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How do you get from one end of Manhattan to the other?
The best way to get around Manhattan is by the NYC subway. The New York City public transportation system is one of the only transit systems in the United States that operates 24 hours a day, 365 days a year.
Whether you’ve never used it before or need a refresher, I have a complete guide on how to use the New York City subway.
However, if you only need to move short distances, your best bet is to walk or bike. New York City has something called CitiBike, a program where you can rent a bike for only as long as you need it, pick it up, and drop it off at designated places. You can download the CitiBike app or look in your Lyft app for locations and secure your bike.
Insider Tip: If you’re not confident enough in your biking skills, take a class with Bike.nyc. This organization offers free bike riding classes for adults, where all you need to do is show up, and they’ll provide the rest! You can check out their class schedule on their website.
Walking is my preferred choice, though! I’ve walked from the top of Central Park down to Greenwich Village before and any distance in between. Being part of the city and watching as the architecture and neighborhoods change as you go is one of the best experiences.
How do I find my building?
The NYC street numbering system is based on the distance from the center of the island–5th Avenue.
Generally, the building numbers can be followed with a simple trick. At 5th Avenue, the building numbers reset. This means that yes, you can find both 1 West 51st Street and 1 East 51st Street across the street from each other.
Odd-numbered buildings will be on the north side of the street, and even-numbered buildings will be on the south side of the street.
It takes people a long time to understand how to navigate NYC streets, so if you haven’t managed to do it after your first trip here, don’t worry.
Tips to Help You Learn the New York Grid System
There are hundreds of streets in the city, and navigating them all can seem overwhelming. However, several tips can help you learn the streets of New York.
Use map apps
Maps are essential tools to use when learning the streets of New York. My two favorite apps are Citymapper and Google Maps.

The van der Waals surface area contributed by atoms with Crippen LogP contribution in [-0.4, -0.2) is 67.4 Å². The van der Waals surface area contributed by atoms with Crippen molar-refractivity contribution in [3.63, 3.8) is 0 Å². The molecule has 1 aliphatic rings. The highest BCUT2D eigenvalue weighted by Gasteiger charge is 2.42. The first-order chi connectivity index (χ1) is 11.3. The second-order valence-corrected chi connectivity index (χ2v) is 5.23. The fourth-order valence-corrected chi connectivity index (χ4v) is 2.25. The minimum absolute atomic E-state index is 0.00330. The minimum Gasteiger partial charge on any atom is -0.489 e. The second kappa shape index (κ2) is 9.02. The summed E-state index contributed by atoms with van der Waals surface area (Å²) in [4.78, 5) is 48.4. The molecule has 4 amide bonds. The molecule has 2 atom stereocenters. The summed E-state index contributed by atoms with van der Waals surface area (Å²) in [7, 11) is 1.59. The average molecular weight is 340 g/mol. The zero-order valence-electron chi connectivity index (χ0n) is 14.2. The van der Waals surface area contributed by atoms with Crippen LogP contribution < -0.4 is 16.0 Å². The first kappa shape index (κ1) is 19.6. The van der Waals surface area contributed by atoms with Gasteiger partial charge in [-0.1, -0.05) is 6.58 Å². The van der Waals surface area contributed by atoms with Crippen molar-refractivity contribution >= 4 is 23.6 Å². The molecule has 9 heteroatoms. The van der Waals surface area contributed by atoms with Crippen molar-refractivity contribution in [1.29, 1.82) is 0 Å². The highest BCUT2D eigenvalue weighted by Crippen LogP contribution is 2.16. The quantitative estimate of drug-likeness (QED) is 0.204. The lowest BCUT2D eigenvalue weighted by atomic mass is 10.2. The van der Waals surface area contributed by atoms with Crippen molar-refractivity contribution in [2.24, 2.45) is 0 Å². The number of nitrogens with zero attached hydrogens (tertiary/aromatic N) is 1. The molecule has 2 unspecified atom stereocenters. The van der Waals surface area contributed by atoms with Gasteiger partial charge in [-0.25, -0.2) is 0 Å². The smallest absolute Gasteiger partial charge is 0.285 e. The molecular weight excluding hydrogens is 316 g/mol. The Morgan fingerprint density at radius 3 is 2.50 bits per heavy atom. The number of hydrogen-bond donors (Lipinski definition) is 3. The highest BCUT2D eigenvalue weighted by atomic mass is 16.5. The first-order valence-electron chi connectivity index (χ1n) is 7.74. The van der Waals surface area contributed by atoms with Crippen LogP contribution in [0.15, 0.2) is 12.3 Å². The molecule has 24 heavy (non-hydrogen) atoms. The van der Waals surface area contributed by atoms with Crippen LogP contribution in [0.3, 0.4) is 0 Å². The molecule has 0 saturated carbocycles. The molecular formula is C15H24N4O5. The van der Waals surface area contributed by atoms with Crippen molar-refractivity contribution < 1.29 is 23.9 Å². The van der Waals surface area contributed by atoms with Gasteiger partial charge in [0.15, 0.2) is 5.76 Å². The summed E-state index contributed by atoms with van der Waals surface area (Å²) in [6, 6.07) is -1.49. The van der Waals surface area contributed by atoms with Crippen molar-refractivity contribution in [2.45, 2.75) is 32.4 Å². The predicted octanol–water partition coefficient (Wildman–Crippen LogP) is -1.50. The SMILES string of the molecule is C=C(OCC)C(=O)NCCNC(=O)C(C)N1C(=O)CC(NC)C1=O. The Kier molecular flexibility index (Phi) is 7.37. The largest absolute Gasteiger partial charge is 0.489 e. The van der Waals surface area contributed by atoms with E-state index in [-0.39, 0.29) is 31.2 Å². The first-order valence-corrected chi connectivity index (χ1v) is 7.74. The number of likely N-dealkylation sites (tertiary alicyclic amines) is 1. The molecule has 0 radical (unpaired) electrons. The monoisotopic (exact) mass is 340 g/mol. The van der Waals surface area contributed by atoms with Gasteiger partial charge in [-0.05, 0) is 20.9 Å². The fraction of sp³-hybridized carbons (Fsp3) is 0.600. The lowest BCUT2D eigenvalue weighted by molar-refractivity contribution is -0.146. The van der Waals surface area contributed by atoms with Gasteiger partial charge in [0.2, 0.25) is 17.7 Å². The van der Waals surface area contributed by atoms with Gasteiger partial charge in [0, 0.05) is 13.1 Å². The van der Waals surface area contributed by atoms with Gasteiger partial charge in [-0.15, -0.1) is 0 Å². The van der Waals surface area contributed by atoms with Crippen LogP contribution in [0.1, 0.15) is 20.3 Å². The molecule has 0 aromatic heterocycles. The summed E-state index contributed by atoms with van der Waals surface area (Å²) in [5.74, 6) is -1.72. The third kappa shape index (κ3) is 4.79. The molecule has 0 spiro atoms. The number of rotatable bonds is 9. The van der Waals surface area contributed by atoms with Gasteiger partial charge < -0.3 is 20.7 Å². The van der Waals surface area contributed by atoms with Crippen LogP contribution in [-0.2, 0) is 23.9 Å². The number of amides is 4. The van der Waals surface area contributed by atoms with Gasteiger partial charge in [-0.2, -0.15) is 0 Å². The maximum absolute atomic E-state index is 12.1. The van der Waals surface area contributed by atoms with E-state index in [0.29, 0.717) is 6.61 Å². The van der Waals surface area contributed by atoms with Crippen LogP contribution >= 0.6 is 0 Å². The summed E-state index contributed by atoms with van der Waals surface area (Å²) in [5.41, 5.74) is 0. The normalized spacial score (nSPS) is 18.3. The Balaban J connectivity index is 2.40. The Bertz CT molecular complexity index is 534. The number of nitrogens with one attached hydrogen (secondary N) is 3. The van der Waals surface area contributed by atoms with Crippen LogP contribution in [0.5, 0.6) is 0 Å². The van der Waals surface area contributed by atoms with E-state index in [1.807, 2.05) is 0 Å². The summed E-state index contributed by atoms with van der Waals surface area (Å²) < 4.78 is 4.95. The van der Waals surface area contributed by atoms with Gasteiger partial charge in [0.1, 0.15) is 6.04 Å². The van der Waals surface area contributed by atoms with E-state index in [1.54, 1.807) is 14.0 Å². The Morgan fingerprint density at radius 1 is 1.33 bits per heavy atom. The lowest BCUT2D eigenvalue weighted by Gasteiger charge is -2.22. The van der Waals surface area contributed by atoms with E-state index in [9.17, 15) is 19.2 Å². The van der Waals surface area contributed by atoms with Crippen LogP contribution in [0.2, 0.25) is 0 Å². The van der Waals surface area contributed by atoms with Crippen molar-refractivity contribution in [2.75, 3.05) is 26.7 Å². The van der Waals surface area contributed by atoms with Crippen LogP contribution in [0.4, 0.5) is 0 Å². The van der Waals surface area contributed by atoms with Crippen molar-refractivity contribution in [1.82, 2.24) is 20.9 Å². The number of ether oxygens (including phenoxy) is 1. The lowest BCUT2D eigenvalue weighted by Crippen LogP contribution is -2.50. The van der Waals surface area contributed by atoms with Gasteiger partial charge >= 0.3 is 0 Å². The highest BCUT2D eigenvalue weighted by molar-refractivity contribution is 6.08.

Citymapper is free in the App Store, and it doesn’t have any hidden fees once you download the app to use it. Simply input your current location and where you want to go, and Citymapper will list out all the different ways to get there and the times it will take to get there.
Not only will it list out all of the various walking and subway routes you can choose to get to a location, but it’ll give you bus and bike routes, driving directions, and tram or ferry routes if available. It also has an offline subway map for you to refer to if you’re stuck underground or in a subway station without service.
And of course, Google Maps is another universal app to help you figure out which subway lines to take in New York City. You can download a map for offline use in Google Maps, too.
Ask for Help
Sometimes, you may feel overwhelmed by the amount of information that you need to memorize or remember about the streets of New York.
When in doubt, ask for help. New Yorkers get a bad reputation for being rude, but they’re usually in a hurry and stick to themselves. That’s not to say they won’t help you if you ask!
If you want to meet a New Yorker who will be more than happy to answer your questions, take a walking tour with a licensed tour guide. I always loved when guests would ask me more specific questions for advice and recommendations while walking from tour stop to stop, and it’s literally our job to teach people about the city we love.
When you’re trying to learn the streets of New York, getting lost is inevitable. It’s essential to embrace this part of the experience.
Getting lost helps you understand the city’s street grid better, and it allows you to experience some incredible areas of the city you might have missed otherwise. I actually stand by this idea so much that you’re currently reading this on a website called The Purposely Lost *wink.*
It takes time to learn how to understand NYC streets, but patience will pay off. Once you master the streets of New York, you’ll never want to leave!